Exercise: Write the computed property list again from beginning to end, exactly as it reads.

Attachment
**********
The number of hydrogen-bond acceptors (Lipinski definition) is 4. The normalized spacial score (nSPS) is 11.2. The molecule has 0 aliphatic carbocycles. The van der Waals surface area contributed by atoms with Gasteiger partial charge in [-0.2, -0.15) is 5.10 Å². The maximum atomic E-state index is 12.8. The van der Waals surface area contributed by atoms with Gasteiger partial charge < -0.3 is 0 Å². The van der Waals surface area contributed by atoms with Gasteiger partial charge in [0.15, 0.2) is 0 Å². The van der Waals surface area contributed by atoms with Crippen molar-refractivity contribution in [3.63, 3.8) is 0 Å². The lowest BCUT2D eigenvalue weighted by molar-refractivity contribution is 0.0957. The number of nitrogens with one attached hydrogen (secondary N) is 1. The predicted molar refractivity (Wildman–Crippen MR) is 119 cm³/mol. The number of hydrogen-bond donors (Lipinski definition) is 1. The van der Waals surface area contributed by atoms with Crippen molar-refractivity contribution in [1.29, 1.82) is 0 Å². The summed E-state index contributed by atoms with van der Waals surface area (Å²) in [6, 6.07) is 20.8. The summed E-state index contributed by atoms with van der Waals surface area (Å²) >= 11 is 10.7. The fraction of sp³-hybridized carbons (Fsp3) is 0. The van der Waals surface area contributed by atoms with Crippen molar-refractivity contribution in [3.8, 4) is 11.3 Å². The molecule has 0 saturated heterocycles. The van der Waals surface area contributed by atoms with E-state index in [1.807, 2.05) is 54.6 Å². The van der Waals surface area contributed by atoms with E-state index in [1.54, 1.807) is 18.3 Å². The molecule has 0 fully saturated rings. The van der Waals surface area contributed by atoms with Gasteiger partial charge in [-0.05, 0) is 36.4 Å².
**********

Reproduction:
The number of hydrogen-bond acceptors (Lipinski definition) is 4. The normalized spacial score (nSPS) is 11.2. The molecule has 0 aliphatic carbocycles. The van der Waals surface area contributed by atoms with Gasteiger partial charge in [-0.2, -0.15) is 5.10 Å². The maximum atomic E-state index is 12.8. The van der Waals surface area contributed by atoms with Gasteiger partial charge < -0.3 is 0 Å². The van der Waals surface area contributed by atoms with Gasteiger partial charge in [0.15, 0.2) is 0 Å². The van der Waals surface area contributed by atoms with Crippen molar-refractivity contribution in [3.63, 3.8) is 0 Å². The lowest BCUT2D eigenvalue weighted by molar-refractivity contribution is 0.0957. The number of nitrogens with one attached hydrogen (secondary N) is 1. The predicted molar refractivity (Wildman–Crippen MR) is 119 cm³/mol. The number of hydrogen-bond donors (Lipinski definition) is 1. The van der Waals surface area contributed by atoms with Crippen molar-refractivity contribution in [1.29, 1.82) is 0 Å². The summed E-state index contributed by atoms with van der Waals surface area (Å²) in [6, 6.07) is 20.8. The summed E-state index contributed by atoms with van der Waals surface area (Å²) >= 11 is 10.7. The fraction of sp³-hybridized carbons (Fsp3) is 0. The van der Waals surface area contributed by atoms with Crippen molar-refractivity contribution in [3.8, 4) is 11.3 Å². The molecule has 0 saturated heterocycles. The van der Waals surface area contributed by atoms with E-state index in [1.807, 2.05) is 54.6 Å². The van der Waals surface area contributed by atoms with E-state index in [1.54, 1.807) is 18.3 Å². The molecule has 0 fully saturated rings. The van der Waals surface area contributed by atoms with Gasteiger partial charge in [-0.05, 0) is 36.4 Å².